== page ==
Adaptive Thinking: The Best Way to Deal With Unexpected Situations

For a long time, thinking, good thinking, has been primarily outsourced to reading books. “Just immerse yourself in books, and voila! You’ll become a cerebral wizard, possessing enough brainpower to save humanity from its inevitable doom!” But is reading heavy bricks with dense material enough to become a great thinker? Can this tactic equip you with adept decision-making in an ever-evolving world?

Sure, the usual process of thinking – producing thoughts based on the information you consume – works in most situations.

But what if you are a fighter pilot and enemy planes are fastly approaching?

You can’t rely solely on what you know and the initial thoughts your brain produces to stay alive. You need adaptive thinking to survive.

In this installment, we are observing the need to develop adaptive thinking and how to actually do it.

It’s more than just a thinking strategy, it’s a skill that can help you overcome all kinds of day-to-day problems.

What is Adaptive Thinking?

We can easily label adaptive thinking as critical thinking on steroids. Or if we can rephrase the words from the author who wrote the deliberate practice book, adaptive thinking is the ability to recognize unexpected situations, quickly consider various possible responses, and decide on the best one.

What is Adaptive Thinking
Adaptive thinking in three steps.

Applying adaptive thinking in our everyday life is becoming more and more important. Not only if we want to survive the unexpected obstacles that arise on a daily basis. But also if we want to thrive in our field of choice.

Why did I mention that adaptive thinking is critical thinking but boosted?

Well, if critical thinking is the ability to be exceptionally rational. Adaptive thinking is the same logic-applying skill, but doing it at high speed.

Here’s an example…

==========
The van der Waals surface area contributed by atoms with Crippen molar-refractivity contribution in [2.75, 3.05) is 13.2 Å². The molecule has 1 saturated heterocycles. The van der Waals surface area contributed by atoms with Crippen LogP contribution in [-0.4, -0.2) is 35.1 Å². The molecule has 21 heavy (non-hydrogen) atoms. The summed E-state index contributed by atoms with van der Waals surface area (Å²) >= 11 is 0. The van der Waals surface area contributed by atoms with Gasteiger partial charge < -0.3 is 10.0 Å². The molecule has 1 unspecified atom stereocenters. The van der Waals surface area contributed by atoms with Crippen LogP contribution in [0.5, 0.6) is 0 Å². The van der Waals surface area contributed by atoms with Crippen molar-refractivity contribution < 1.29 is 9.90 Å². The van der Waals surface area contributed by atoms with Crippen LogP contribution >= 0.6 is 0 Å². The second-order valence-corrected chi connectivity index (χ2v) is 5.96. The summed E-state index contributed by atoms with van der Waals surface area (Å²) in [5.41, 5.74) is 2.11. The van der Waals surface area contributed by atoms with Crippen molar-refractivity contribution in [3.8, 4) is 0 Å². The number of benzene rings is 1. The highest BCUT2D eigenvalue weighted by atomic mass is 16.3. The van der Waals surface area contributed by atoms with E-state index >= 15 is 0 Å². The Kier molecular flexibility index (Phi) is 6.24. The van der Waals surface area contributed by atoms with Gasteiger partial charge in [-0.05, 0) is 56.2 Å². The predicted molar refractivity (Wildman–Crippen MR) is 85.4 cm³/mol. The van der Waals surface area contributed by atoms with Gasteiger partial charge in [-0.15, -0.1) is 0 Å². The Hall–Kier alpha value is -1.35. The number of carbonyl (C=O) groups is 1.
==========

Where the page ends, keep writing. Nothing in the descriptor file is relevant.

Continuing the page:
Imagine that you are a surgeon who is in the middle of an operation. You check the box of being rational and smart – after all, you made it as a surgeon. But is this enough to handle all medical procedures?

Not at all.

Surely you’ll have a plan about how a typical operation should unfold. But what if something unexpected happens?

Your smartness won’t serve you any good if you can’t apply what you’ve learned during all these years in medical school – and not only – ultra-fast.

You need to quickly switch gears if the situation requires it in order to save the life of the patient.

That’s the main advantage of adaptive thinking. You are smart not because you know a lot of things. You are smart because you can apply what you know quickly in an unexpected situation.

Examples of Adaptive Thinking

Every time adaptive thinking is mentioned, this surely involves also mentioning the Vietnam War.

Here’s why:

The US Navy fighter pilots were taking great losses during the Vietnam War.

The North Vietnamese airmen were taking down US jets like they were sitting idle.

This inspired the creation of the now-famous Top Gun school. A program that focused exclusively on failure and then learning from that failure.

In particular, Top Gun School allowed fighters to learn how to act quickly in a dangerous environment with many unknowns. They pushed themselves and their planes to the edge and learned how to best respond to different scenarios. All of this was supervised and coordinated by the finest aviators at the time.

That’s the gist of how the term adaptive thinking was born.

But what about a more down-to-earth example?

I got you.

Not everyone is flying a plane and hopefully, no one will ever need to engage in an air dogfight again in the future.

Another example of adaptive thinking everyone can relate to is talking to a client.

Sure, this sounds not harmful at all, but the situation can quickly evolve and throw you off balance.

For example, what if the person on the other end of the phone asks a question you don’t know the answer to? Or, what if the conversation gets heated and you have a mad man throwing verbal flames at you?

In conditions like these, the usual script will no longer work. You need to wake up your creative brain or your emotions will consume you – you will start arguing back or start silently crying. Alternatively, you can bolster your adaptive thinking and handle the situations with grace – quickly analyze all the appropriate responses and decide which one will work best in the changing conditions.